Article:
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Careful What You Wish For…

by Kim Miller | October 11th, 2011

If you are currently in the market for a new job, you must do an number of things. The most obvious is to decide what it is that you wish for in a new position. Unfortunately, many job-seekers do not think this through very well. I find in my coaching and recruitment work that people more often frame their wishes in terms of what they want to leave in the old job, rather then what they want to go to in a new job. They do not go through a very thoughtful process.

While there may be legitimate needs to leave features of a current job, one should also stand back and consider: Is it that bad? Can I improve it – without leaving? Will it really be better somewhere else? It sometimes helps to think what the new job may be like after six months… or two years.

It is also worthwhile to consider why you came to your current position. What attracted you? What were you running from? Then consider what has changed. Is it you or the job? This may give you some perspective.

In short, take responsibility for your current situation. Then consider what you can change, in the current position, or somewhere else. This will help you to decide what you really want to do.

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by Kim Miller | April 15th, 2010

Perspective – do you have it? Of course. Is it correct? It is for you. Or is it? There’s the rub.

When do you need to question your own perspective on an issue? I suggest regularly. If you walk around comfortable with your own view of the world, you will eventually cease to participate and contribute.

As most of us move through life, we tend to become more conservative in our views. OK, change is good, right? Sure, but don’t dismiss the seemingly silly and unrealistic views of others. Consider them first, and then dismiss them, or not. Either way, you will be better for the effort.

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Save a Little

by Kim Miller | April 15th, 2010

Financial advisors suggest we all keep two or three months’ worth of earnings in a current account to cover fnancial emergencies. Business advisors (including me) suggest that organizations create plans for contingencies.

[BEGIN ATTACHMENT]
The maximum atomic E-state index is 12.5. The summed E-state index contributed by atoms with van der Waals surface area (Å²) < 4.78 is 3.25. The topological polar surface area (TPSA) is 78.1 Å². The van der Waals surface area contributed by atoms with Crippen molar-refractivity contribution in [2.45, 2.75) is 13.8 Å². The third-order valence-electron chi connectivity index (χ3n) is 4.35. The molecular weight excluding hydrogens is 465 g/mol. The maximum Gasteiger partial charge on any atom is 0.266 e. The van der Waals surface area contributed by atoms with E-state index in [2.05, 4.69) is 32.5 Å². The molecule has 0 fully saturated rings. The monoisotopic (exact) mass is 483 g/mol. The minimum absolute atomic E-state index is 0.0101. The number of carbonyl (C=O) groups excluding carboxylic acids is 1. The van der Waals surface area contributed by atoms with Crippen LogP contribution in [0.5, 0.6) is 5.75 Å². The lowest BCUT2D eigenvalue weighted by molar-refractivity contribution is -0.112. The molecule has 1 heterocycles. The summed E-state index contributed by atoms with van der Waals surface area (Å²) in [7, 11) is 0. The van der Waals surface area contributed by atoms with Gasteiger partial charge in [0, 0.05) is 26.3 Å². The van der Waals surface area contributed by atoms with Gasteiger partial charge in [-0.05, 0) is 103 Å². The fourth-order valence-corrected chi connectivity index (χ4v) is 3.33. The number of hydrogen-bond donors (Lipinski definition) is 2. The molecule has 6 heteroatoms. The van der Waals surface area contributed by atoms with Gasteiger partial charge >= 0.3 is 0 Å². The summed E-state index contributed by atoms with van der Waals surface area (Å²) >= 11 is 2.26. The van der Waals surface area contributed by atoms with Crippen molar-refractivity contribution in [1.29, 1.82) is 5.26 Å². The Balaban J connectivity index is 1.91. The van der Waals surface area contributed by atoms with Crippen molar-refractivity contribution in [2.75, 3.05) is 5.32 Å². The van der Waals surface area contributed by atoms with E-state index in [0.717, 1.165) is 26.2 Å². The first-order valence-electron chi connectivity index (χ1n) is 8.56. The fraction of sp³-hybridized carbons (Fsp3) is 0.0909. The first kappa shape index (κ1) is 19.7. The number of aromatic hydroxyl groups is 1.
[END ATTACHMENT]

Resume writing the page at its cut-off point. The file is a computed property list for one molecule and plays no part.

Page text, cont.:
We don’t know everything that is going to happen, and we certainly can’t control the future. So on a personal level, I advise my people to leave a little emotion in the bank. No matter how good or bad things are going, we can quickly be whacked upside the head. Things can get worse.

It is important to plan emotionally for the possiblity of a major setback. This all happens in the head and heart. It is simple in principle but difficult in practice. If we accept the possiblity of a challenge, we are more prepared to deal with it when it occurs.

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Advice for the Boss: Be worthy of following

by Kim Miller | April 15th, 2010

Be trustworthy.

Meet your commitments. Never betray a confidence. Don’t beat up those junior to you – ever.

Be visionary.

This is central to the role of the CEO. Ideas can come from a variety or sources.

Be engaged.

With employees, with clients/customers, with shareholders/members and with suppliers/donors.

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Trust is a Teeter Totter

by Kim Miller | April 15th, 2010

Trust is a teeter totter. In order to work, both parties must actively cooperate. If either one jumps off the teeter totter, the one at the other end goes down too, and quickly. So it is with trust. For a leader to succeed with his or her people, they must trust each other.

A leader must maintain the trust of their employees in order to keep them coming in and performing their best work. This is generally well understood. Without trust in the leadership of an organization, many employees will hold back effort, not wanting to invest all of their energy into an enterprise that may not pay off. Others will simply look for other places to go to work.

What is less well understood is the need for the trust that the leader must have in his or her people. Willing and capable people know when a leader is checking on them. An occasional query with a helpful suggestion is fine and usually appreciated. Too many queries at some point becomes the dreaded “micro-managing”.

So how does a leader avoid this lack of trust in their people? Set up and maintain periodic monitoring of business activity and results. This can be done in a variety of ways: monthly operations meetings, budget reviews, project planning sessions. Assign responsibility, including timelines for follow-up. Then butt out.

If you must, absolutely must check on progress, ask from a distance, figuratively. That is, send an email, leave a voice mail. Give the individual a chance to put together a complete response. Do not hover at a desk or an office door while asking a question and waiting for an immediate response. Once the response is received, consider it before reacting.

Are things going OK? Then give due credit and go elsewhere.

Is correction needed? Then be constructive. Offer a reasonable summary of the situation, and what you believe should be done. Then stop and ask if there is agreement or not. Do not attach blame or make personal comments. Focus on results, the things that you can see. Do not speculate on the reasons why.

In any event, you must back away again and give your people a chance to do their jobs without you looking over them. If you cannot do this, they will assume that you don’t trust them, and may jump off their end of the teeter totter.

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